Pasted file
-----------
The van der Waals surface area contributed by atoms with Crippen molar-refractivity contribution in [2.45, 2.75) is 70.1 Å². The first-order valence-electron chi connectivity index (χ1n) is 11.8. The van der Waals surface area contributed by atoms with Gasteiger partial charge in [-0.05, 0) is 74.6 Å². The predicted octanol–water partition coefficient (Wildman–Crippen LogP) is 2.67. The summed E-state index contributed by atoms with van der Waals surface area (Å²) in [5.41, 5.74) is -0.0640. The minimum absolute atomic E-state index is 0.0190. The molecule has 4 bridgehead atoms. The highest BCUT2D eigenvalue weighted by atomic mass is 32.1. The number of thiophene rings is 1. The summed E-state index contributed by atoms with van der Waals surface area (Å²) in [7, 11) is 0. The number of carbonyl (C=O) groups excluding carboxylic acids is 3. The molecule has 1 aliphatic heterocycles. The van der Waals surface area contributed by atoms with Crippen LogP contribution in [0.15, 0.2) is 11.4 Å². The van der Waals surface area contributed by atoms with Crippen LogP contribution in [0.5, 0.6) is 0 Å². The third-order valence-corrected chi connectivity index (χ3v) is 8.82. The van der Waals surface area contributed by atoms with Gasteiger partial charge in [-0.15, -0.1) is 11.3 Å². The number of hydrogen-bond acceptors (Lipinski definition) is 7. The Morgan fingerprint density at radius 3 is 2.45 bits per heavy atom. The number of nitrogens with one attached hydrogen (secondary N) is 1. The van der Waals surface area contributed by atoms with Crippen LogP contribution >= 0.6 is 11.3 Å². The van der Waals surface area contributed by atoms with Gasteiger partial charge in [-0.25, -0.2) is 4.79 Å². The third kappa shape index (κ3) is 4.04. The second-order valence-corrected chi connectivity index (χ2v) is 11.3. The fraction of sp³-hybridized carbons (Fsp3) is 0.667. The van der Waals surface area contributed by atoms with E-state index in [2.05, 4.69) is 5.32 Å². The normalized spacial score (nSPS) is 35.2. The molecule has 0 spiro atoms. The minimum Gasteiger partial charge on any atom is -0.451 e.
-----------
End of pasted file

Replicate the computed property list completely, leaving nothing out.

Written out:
The van der Waals surface area contributed by atoms with Crippen molar-refractivity contribution in [2.45, 2.75) is 70.1 Å². The first-order valence-electron chi connectivity index (χ1n) is 11.8. The van der Waals surface area contributed by atoms with Gasteiger partial charge in [-0.05, 0) is 74.6 Å². The predicted octanol–water partition coefficient (Wildman–Crippen LogP) is 2.67. The summed E-state index contributed by atoms with van der Waals surface area (Å²) in [5.41, 5.74) is -0.0640. The minimum absolute atomic E-state index is 0.0190. The molecule has 4 bridgehead atoms. The highest BCUT2D eigenvalue weighted by atomic mass is 32.1. The number of thiophene rings is 1. The summed E-state index contributed by atoms with van der Waals surface area (Å²) in [7, 11) is 0. The number of carbonyl (C=O) groups excluding carboxylic acids is 3. The molecule has 1 aliphatic heterocycles. The van der Waals surface area contributed by atoms with Crippen LogP contribution in [0.15, 0.2) is 11.4 Å². The van der Waals surface area contributed by atoms with Crippen LogP contribution in [0.5, 0.6) is 0 Å². The third-order valence-corrected chi connectivity index (χ3v) is 8.82. The van der Waals surface area contributed by atoms with Gasteiger partial charge in [-0.15, -0.1) is 11.3 Å². The number of hydrogen-bond acceptors (Lipinski definition) is 7. The Morgan fingerprint density at radius 3 is 2.45 bits per heavy atom. The number of nitrogens with one attached hydrogen (secondary N) is 1. The van der Waals surface area contributed by atoms with Crippen LogP contribution >= 0.6 is 11.3 Å². The van der Waals surface area contributed by atoms with Gasteiger partial charge in [-0.25, -0.2) is 4.79 Å². The third kappa shape index (κ3) is 4.04. The second-order valence-corrected chi connectivity index (χ2v) is 11.3. The fraction of sp³-hybridized carbons (Fsp3) is 0.667. The van der Waals surface area contributed by atoms with E-state index in [2.05, 4.69) is 5.32 Å². The normalized spacial score (nSPS) is 35.2. The molecule has 0 spiro atoms. The minimum Gasteiger partial charge on any atom is -0.451 e.